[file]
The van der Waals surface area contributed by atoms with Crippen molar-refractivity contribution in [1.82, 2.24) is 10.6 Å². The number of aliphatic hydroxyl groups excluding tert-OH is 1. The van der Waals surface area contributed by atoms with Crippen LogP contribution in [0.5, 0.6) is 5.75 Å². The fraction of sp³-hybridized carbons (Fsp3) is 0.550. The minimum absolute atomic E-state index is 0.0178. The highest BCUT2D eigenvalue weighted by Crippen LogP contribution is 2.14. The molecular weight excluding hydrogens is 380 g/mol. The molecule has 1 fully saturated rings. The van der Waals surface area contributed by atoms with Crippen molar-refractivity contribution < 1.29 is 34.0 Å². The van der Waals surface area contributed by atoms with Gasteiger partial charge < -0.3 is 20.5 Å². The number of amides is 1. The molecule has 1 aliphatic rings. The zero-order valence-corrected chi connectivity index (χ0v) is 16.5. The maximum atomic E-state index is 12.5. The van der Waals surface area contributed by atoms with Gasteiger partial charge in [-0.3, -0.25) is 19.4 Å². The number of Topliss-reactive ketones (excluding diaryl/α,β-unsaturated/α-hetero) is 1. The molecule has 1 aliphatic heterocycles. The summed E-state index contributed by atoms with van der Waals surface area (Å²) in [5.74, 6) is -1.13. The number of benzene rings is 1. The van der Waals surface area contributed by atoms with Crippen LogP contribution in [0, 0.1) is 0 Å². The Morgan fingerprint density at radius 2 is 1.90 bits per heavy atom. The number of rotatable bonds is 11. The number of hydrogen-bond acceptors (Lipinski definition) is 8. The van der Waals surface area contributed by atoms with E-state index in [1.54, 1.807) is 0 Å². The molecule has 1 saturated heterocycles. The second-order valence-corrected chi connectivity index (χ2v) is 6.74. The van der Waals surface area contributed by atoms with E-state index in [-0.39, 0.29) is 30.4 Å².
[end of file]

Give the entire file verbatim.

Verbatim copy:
The van der Waals surface area contributed by atoms with Crippen molar-refractivity contribution in [1.82, 2.24) is 10.6 Å². The number of aliphatic hydroxyl groups excluding tert-OH is 1. The van der Waals surface area contributed by atoms with Crippen LogP contribution in [0.5, 0.6) is 5.75 Å². The fraction of sp³-hybridized carbons (Fsp3) is 0.550. The minimum absolute atomic E-state index is 0.0178. The highest BCUT2D eigenvalue weighted by Crippen LogP contribution is 2.14. The molecular weight excluding hydrogens is 380 g/mol. The molecule has 1 fully saturated rings. The van der Waals surface area contributed by atoms with Crippen molar-refractivity contribution < 1.29 is 34.0 Å². The van der Waals surface area contributed by atoms with Gasteiger partial charge < -0.3 is 20.5 Å². The number of amides is 1. The molecule has 1 aliphatic rings. The zero-order valence-corrected chi connectivity index (χ0v) is 16.5. The maximum atomic E-state index is 12.5. The van der Waals surface area contributed by atoms with Gasteiger partial charge in [-0.3, -0.25) is 19.4 Å². The number of Topliss-reactive ketones (excluding diaryl/α,β-unsaturated/α-hetero) is 1. The molecule has 1 aliphatic heterocycles. The summed E-state index contributed by atoms with van der Waals surface area (Å²) in [5.74, 6) is -1.13. The number of benzene rings is 1. The van der Waals surface area contributed by atoms with Crippen LogP contribution in [0, 0.1) is 0 Å². The Morgan fingerprint density at radius 2 is 1.90 bits per heavy atom. The number of rotatable bonds is 11. The number of hydrogen-bond acceptors (Lipinski definition) is 8. The van der Waals surface area contributed by atoms with E-state index in [1.54, 1.807) is 0 Å². The molecule has 1 saturated heterocycles. The second-order valence-corrected chi connectivity index (χ2v) is 6.74. The van der Waals surface area contributed by atoms with E-state index in [-0.39, 0.29) is 30.4 Å².